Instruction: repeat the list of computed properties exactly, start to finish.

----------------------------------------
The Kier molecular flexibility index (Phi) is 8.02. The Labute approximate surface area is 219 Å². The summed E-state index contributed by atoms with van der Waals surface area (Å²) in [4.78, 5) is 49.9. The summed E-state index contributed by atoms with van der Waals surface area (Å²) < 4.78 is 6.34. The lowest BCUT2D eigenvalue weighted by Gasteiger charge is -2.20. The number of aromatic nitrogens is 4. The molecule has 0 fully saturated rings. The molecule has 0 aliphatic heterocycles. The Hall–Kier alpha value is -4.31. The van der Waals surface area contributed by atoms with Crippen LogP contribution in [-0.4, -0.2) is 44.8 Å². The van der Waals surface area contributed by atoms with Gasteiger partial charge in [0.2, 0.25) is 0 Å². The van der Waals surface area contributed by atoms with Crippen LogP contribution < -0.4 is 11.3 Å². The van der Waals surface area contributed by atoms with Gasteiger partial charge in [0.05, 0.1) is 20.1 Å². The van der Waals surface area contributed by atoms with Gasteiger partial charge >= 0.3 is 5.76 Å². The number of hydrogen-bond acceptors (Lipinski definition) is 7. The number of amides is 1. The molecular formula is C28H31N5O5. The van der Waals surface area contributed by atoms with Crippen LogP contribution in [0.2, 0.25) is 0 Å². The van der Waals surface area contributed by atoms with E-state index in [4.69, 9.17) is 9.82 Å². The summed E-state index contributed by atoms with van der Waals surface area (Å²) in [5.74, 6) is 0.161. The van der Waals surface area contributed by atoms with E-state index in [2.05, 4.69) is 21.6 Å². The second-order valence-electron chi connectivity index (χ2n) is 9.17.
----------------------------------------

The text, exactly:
The Kier molecular flexibility index (Phi) is 8.02. The Labute approximate surface area is 219 Å². The summed E-state index contributed by atoms with van der Waals surface area (Å²) in [4.78, 5) is 49.9. The summed E-state index contributed by atoms with van der Waals surface area (Å²) < 4.78 is 6.34. The lowest BCUT2D eigenvalue weighted by Gasteiger charge is -2.20. The number of aromatic nitrogens is 4. The molecule has 0 fully saturated rings. The molecule has 0 aliphatic heterocycles. The Hall–Kier alpha value is -4.31. The van der Waals surface area contributed by atoms with Crippen LogP contribution in [-0.4, -0.2) is 44.8 Å². The van der Waals surface area contributed by atoms with Gasteiger partial charge in [0.2, 0.25) is 0 Å². The van der Waals surface area contributed by atoms with Crippen LogP contribution < -0.4 is 11.3 Å². The van der Waals surface area contributed by atoms with Gasteiger partial charge in [0.05, 0.1) is 20.1 Å². The van der Waals surface area contributed by atoms with Gasteiger partial charge >= 0.3 is 5.76 Å². The number of hydrogen-bond acceptors (Lipinski definition) is 7. The number of amides is 1. The molecular formula is C28H31N5O5. The van der Waals surface area contributed by atoms with Crippen LogP contribution in [0.2, 0.25) is 0 Å². The van der Waals surface area contributed by atoms with E-state index in [4.69, 9.17) is 9.82 Å². The summed E-state index contributed by atoms with van der Waals surface area (Å²) in [5.74, 6) is 0.161. The van der Waals surface area contributed by atoms with E-state index in [2.05, 4.69) is 21.6 Å². The second-order valence-electron chi connectivity index (χ2n) is 9.17.